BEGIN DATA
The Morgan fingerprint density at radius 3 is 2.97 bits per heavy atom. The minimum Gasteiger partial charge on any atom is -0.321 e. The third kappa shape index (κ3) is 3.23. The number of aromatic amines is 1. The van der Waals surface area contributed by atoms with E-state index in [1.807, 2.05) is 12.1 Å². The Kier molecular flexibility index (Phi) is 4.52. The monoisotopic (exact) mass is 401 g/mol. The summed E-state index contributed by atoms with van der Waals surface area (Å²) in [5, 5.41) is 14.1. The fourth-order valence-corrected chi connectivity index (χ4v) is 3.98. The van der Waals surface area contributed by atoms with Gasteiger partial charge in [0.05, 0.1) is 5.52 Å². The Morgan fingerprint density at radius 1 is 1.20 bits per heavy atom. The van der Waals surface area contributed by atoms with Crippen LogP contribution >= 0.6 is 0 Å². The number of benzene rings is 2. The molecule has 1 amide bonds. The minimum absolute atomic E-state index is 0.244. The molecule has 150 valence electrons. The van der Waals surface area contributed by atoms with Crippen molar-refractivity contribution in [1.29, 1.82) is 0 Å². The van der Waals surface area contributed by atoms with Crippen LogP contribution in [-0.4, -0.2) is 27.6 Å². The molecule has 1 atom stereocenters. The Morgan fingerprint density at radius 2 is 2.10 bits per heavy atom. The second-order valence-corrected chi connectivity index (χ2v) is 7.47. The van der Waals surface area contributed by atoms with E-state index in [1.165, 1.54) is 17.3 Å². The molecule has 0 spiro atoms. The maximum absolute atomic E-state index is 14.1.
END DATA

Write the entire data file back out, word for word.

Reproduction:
The Morgan fingerprint density at radius 3 is 2.97 bits per heavy atom. The minimum Gasteiger partial charge on any atom is -0.321 e. The third kappa shape index (κ3) is 3.23. The number of aromatic amines is 1. The van der Waals surface area contributed by atoms with E-state index in [1.807, 2.05) is 12.1 Å². The Kier molecular flexibility index (Phi) is 4.52. The monoisotopic (exact) mass is 401 g/mol. The summed E-state index contributed by atoms with van der Waals surface area (Å²) in [5, 5.41) is 14.1. The fourth-order valence-corrected chi connectivity index (χ4v) is 3.98. The van der Waals surface area contributed by atoms with Gasteiger partial charge in [0.05, 0.1) is 5.52 Å². The Morgan fingerprint density at radius 1 is 1.20 bits per heavy atom. The van der Waals surface area contributed by atoms with Crippen LogP contribution >= 0.6 is 0 Å². The number of benzene rings is 2. The molecule has 1 amide bonds. The minimum absolute atomic E-state index is 0.244. The molecule has 150 valence electrons. The van der Waals surface area contributed by atoms with Crippen molar-refractivity contribution in [1.29, 1.82) is 0 Å². The van der Waals surface area contributed by atoms with Crippen LogP contribution in [-0.4, -0.2) is 27.6 Å². The molecule has 1 atom stereocenters. The Morgan fingerprint density at radius 2 is 2.10 bits per heavy atom. The second-order valence-corrected chi connectivity index (χ2v) is 7.47. The van der Waals surface area contributed by atoms with E-state index in [1.165, 1.54) is 17.3 Å². The molecule has 0 spiro atoms. The maximum absolute atomic E-state index is 14.1.